By Amanda McGregor
SALEM — City schools must better assist struggling students, re-evaluate elementary literacy programs and track student data, among a long list of measures to reduce an abnormally high number of special education students, consultants say.
The superintendent and School Committee commissioned an evaluation of aspects of the special education program in an effort to learn why nearly one in four Salem students receives such services.
Educational consultants Ellen Michelman and Debra Packard presented their findings to the committee last night.
"There are a lot of things you can do rather than put a child on an ed plan right away," Michelman said.
"Many people struggle but they're not necessarily disabled," Packard said.
The consultants said Salem needs to be consistent throughout the school system about what constitutes a "slow learner" versus a student with a disability.
The consultants advised staff to document what happens when a student is referred for special education services.
"The referral information, it's scanty," Michelman said. "There was not consistent data for us to analyze. We could see a student was referred but there are no data of what happened once the child was referred. That needs to be addressed."
Packard said data are critical at pinpointing the cause of high special education numbers to see if there are more referrals coming from a particular school or grade level, or individual teachers. Documentation will also reveal what the intake process is, and how students are assessed and re-evaluated.
The consultants said so-called child study teams who evaluate a child for special education services should include bilingual specialists when needed, or a literacy specialist if a child is struggling with reading.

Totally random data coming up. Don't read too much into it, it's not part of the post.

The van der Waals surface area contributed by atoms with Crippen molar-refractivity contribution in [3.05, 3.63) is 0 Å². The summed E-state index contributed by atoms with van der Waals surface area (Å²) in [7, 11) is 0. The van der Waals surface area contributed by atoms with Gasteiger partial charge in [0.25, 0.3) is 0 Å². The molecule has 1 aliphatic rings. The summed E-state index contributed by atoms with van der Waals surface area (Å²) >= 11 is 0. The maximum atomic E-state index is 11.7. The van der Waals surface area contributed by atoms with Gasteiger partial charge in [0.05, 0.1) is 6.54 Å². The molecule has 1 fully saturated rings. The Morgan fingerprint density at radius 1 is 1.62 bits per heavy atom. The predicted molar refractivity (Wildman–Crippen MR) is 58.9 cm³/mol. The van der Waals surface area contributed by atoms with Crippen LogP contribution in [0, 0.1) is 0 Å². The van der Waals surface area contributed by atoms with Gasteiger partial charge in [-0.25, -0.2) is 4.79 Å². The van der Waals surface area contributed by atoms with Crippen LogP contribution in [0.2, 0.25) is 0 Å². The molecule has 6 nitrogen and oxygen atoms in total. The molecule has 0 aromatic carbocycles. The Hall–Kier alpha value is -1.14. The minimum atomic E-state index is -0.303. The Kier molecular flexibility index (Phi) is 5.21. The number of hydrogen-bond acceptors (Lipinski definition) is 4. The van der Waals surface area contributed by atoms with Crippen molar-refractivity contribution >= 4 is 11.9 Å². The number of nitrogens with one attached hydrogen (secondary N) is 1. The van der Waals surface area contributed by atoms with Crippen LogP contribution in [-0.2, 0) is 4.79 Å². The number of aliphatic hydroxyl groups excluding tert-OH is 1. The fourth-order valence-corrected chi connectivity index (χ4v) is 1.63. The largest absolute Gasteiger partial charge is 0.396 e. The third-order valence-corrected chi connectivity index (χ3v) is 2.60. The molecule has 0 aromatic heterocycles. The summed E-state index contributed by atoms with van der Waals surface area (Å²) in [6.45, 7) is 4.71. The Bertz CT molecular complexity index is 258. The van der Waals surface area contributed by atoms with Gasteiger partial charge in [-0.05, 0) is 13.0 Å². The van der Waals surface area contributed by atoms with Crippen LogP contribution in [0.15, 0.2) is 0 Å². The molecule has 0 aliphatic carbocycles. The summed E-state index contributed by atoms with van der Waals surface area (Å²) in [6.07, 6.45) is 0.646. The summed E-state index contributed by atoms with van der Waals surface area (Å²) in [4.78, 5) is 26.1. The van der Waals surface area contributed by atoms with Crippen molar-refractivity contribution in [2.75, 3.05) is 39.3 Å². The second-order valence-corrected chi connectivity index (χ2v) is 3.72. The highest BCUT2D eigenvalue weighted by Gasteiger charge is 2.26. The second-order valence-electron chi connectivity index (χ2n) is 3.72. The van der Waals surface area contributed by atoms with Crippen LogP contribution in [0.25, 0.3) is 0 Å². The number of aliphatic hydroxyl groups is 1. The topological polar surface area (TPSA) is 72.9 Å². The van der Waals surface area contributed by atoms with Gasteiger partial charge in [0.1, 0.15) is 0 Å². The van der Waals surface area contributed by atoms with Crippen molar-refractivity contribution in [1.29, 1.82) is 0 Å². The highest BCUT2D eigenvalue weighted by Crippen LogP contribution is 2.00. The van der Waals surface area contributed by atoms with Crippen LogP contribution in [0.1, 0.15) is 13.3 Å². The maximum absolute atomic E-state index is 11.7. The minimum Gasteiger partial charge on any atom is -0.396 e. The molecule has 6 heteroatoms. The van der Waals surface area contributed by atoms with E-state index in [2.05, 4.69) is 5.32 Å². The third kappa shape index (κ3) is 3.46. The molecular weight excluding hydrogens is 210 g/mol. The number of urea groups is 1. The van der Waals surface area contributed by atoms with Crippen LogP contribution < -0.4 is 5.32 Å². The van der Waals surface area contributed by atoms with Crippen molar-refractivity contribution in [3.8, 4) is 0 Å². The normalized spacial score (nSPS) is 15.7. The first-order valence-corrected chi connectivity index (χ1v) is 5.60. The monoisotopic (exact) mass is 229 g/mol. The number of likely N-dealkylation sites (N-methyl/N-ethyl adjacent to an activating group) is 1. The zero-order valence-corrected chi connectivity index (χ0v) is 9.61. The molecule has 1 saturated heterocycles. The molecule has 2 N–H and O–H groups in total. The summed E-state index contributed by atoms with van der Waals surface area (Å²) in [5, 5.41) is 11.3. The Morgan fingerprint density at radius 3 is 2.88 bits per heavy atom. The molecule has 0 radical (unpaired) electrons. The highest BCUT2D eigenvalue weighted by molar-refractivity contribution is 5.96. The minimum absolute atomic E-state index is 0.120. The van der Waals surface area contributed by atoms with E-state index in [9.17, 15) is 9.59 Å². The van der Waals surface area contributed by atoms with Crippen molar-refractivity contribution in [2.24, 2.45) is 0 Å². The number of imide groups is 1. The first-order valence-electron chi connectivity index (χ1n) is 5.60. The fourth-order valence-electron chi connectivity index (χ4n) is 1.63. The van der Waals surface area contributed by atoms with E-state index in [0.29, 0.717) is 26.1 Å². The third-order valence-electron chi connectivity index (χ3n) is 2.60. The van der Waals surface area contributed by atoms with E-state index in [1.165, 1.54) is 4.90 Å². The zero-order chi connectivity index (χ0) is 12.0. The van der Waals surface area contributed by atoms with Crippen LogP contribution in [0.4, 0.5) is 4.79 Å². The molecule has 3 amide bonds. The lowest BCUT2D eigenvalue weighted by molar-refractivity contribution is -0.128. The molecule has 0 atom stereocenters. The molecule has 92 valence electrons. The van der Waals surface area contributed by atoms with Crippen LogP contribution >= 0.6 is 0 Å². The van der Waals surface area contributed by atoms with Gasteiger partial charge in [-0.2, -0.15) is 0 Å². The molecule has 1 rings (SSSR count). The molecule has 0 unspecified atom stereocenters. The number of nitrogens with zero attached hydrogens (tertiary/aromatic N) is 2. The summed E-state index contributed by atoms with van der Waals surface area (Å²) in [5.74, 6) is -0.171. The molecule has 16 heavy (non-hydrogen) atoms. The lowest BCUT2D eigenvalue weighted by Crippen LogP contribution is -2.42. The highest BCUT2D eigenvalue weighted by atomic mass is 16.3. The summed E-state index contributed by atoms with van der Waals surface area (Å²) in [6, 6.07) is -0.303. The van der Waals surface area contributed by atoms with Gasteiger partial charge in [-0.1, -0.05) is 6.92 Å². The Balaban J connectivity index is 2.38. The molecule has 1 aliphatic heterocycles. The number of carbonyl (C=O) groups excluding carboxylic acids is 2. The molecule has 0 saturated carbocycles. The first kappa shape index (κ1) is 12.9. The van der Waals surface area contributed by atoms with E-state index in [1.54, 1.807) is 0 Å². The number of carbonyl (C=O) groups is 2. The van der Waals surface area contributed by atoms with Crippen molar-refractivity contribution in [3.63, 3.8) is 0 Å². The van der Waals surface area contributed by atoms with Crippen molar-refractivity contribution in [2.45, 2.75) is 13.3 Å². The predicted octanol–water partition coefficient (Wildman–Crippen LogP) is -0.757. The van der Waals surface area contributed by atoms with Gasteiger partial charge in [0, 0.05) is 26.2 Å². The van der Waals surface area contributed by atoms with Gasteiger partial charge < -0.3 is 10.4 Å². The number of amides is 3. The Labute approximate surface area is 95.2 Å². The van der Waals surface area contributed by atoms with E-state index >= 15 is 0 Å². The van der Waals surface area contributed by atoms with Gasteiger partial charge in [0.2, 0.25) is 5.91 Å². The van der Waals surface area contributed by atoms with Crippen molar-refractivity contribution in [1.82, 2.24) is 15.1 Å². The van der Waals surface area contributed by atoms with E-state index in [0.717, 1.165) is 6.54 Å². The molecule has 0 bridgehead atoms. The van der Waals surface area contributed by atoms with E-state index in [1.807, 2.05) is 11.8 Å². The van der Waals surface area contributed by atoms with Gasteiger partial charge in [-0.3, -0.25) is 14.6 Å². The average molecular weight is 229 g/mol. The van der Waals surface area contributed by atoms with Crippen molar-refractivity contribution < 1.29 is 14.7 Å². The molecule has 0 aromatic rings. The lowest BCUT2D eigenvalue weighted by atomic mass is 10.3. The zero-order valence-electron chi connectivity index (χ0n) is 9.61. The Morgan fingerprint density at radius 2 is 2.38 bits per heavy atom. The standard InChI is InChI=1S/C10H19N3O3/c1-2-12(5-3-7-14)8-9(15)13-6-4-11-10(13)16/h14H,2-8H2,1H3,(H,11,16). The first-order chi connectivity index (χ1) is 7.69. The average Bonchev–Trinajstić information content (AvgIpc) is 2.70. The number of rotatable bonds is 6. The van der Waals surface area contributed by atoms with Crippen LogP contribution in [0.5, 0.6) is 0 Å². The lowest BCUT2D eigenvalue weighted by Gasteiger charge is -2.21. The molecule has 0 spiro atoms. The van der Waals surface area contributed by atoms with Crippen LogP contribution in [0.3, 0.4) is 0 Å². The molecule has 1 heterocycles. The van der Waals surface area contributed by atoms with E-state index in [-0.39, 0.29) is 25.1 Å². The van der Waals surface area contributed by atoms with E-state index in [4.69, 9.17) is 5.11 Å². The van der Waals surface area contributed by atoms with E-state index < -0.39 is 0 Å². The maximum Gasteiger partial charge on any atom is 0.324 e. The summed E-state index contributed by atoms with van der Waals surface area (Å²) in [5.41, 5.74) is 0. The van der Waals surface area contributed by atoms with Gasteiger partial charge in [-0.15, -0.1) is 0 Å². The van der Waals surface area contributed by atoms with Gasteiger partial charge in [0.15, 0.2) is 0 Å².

Over the course of their research, the consultants said they met with about 60 people, including teachers, staff and administrators, and they produced over two dozen recommendations, ranging from teacher and staff training to making time for regular meetings with special education teams.
"We asked some teachers ... could they describe how they're teaching reading?" Michelman said. "Their answers were pretty fuzzy, so we're concerned."
Karen Malio, director of pupil personnel services, received the 50-page report in June and said that many of the recommended changes are already underway. Superintendent William Cameron noted that the advice has "highly practical applications for us."
In Salem, 24 percent of students are on individualized education plans (special education). The state average is 17 percent. School officials had wondered if Salem's high number of low income and English as a Second Language students were being referred to special education at a greater rate, but the consultants said that is not the case.
"That's not to say you don't have a lot of high-risk students in Salem," Michelman said. "You do."
The consultants also found that teachers were concerned about students with emotional and behavior disorders.
Mayor Kim Driscoll, who is chairwoman of the School Committee, said the committee should meet again to review the findings and choose what areas to focus on.
"There is a lot of information here," Driscoll said during last night's meeting, which was held in the Collins Middle School prior to the School Committee's regular meeting.
Michelman and Packard praised the Salem staff.
To view the full special education evaluation, visit www.salemk12.org and click on "Special Eduation (SIC) Report May 2009."